Common

Asthenia, fatigue

Peripheral oedema, chills, influenza-like illness, malaise, hyperthermia

Uncommon

Pyrexia

Investigations

Common

Weight decreased

Aspartate aminotransferase increased, ejection fraction decreased, blood creatinine increased, alanine aminotransferase increased

* Palmar-plantar erythrodysesthesia (Hand-foot syndrome).

** Grade 3/4 adverse events are based on the adverse event terms of all severities with an overall incidence ≥ 5% (see adverse events listed in first column).

AIDS-related KS program

Clinical studies on AIDS-KS patients treated at 20 mg/m2 with Caelyx show that myelosuppression was the most frequent undesirable effect considered related to Caelyx occurring very commonly (in approximately one-half of the patients).

Leukopaenia is the most frequent undesirable effect experienced with Caelyx in this population; neutropaenia, anaemia and thrombocytopaenia have been observed. These effects may occur early on in treatment. Haematological toxicity may require dose reduction or suspension or delay of therapy. Temporarily suspend Caelyx treatment in patients when the ANC count is < 1,000/mm3 and/or the platelet count is < 50,000/mm3. G-CSF (or GM-CSF) may be given as concomitant therapy to support the blood count when the ANC count is < 1,000/mm3 in subsequent cycles. The haematological toxicity for ovarian cancer patients is less severe than in the AIDS-KS setting (see section for ovarian cancer patients above).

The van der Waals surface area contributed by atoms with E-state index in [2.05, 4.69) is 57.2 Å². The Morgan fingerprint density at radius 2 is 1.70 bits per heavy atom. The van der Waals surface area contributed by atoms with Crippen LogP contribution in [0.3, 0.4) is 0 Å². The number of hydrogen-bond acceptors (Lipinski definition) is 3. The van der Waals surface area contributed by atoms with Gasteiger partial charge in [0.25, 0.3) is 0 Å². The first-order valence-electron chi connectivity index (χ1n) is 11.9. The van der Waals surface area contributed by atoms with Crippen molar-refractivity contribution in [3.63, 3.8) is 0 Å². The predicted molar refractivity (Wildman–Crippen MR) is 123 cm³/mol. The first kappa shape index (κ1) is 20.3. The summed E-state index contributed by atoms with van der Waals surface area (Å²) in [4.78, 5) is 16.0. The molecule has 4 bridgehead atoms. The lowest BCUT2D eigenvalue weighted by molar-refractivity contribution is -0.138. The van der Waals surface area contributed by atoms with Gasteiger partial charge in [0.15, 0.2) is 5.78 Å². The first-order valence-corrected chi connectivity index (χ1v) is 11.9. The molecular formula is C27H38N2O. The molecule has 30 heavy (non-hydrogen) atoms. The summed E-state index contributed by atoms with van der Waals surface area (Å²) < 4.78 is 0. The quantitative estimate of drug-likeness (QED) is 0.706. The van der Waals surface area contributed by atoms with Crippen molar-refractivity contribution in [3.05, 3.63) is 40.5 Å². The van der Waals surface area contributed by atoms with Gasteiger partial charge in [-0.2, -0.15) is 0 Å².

Respiratory undesirable effects commonly occurred in clinical studies of Caelyx and may be related to opportunistic infections (OI's) in the AIDS population. Opportunistic infections are observed in KS patients after administration with Caelyx, and are frequently observed in patients with HIV-induced immunodeficiency. The most frequently observed OI's in clinical studies were candidiasis, cytomegalovirus, herpes simplex, Pneumocystis carinii pneumonia, and mycobacterium avium complex.

Table 8. Undesirable effects observed in patients with AIDS-related KS according to CIOMS III frequency categories

Very common (≥ 1/10); Common (≥ 1/100, < 1/10); Uncommon (≥ 1/1,000, < 1/100)

Infections and infestations

common

oral moniliasis

Blood and lymphatic system disorders

very common

neutropaenia, anaemia, leukopaenia

common

thrombocytopaenia